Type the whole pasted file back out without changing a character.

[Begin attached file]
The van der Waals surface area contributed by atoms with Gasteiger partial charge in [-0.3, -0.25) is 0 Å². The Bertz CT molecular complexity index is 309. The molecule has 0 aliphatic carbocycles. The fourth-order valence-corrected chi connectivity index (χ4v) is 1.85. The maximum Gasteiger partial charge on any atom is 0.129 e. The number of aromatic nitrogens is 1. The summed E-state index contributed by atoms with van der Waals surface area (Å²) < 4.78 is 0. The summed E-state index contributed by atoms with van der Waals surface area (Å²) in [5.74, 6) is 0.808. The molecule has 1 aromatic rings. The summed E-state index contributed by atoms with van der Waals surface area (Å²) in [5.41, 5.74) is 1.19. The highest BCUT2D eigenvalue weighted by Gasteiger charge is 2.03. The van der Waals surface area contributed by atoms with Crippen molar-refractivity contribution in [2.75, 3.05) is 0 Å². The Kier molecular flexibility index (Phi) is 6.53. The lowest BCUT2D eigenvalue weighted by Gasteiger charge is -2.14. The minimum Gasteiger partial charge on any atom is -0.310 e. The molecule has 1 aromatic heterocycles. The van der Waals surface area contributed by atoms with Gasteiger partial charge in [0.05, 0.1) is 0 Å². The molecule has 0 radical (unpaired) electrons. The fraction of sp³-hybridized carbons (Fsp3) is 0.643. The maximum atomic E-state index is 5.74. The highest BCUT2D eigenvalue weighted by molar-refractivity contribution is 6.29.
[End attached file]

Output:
The van der Waals surface area contributed by atoms with Gasteiger partial charge in [-0.3, -0.25) is 0 Å². The Bertz CT molecular complexity index is 309. The molecule has 0 aliphatic carbocycles. The fourth-order valence-corrected chi connectivity index (χ4v) is 1.85. The maximum Gasteiger partial charge on any atom is 0.129 e. The number of aromatic nitrogens is 1. The summed E-state index contributed by atoms with van der Waals surface area (Å²) < 4.78 is 0. The summed E-state index contributed by atoms with van der Waals surface area (Å²) in [5.74, 6) is 0.808. The molecule has 1 aromatic rings. The summed E-state index contributed by atoms with van der Waals surface area (Å²) in [5.41, 5.74) is 1.19. The highest BCUT2D eigenvalue weighted by Gasteiger charge is 2.03. The van der Waals surface area contributed by atoms with Crippen molar-refractivity contribution in [2.75, 3.05) is 0 Å². The Kier molecular flexibility index (Phi) is 6.53. The lowest BCUT2D eigenvalue weighted by Gasteiger charge is -2.14. The minimum Gasteiger partial charge on any atom is -0.310 e. The molecule has 1 aromatic heterocycles. The van der Waals surface area contributed by atoms with Gasteiger partial charge in [0.05, 0.1) is 0 Å². The molecule has 0 radical (unpaired) electrons. The fraction of sp³-hybridized carbons (Fsp3) is 0.643. The maximum atomic E-state index is 5.74. The highest BCUT2D eigenvalue weighted by molar-refractivity contribution is 6.29.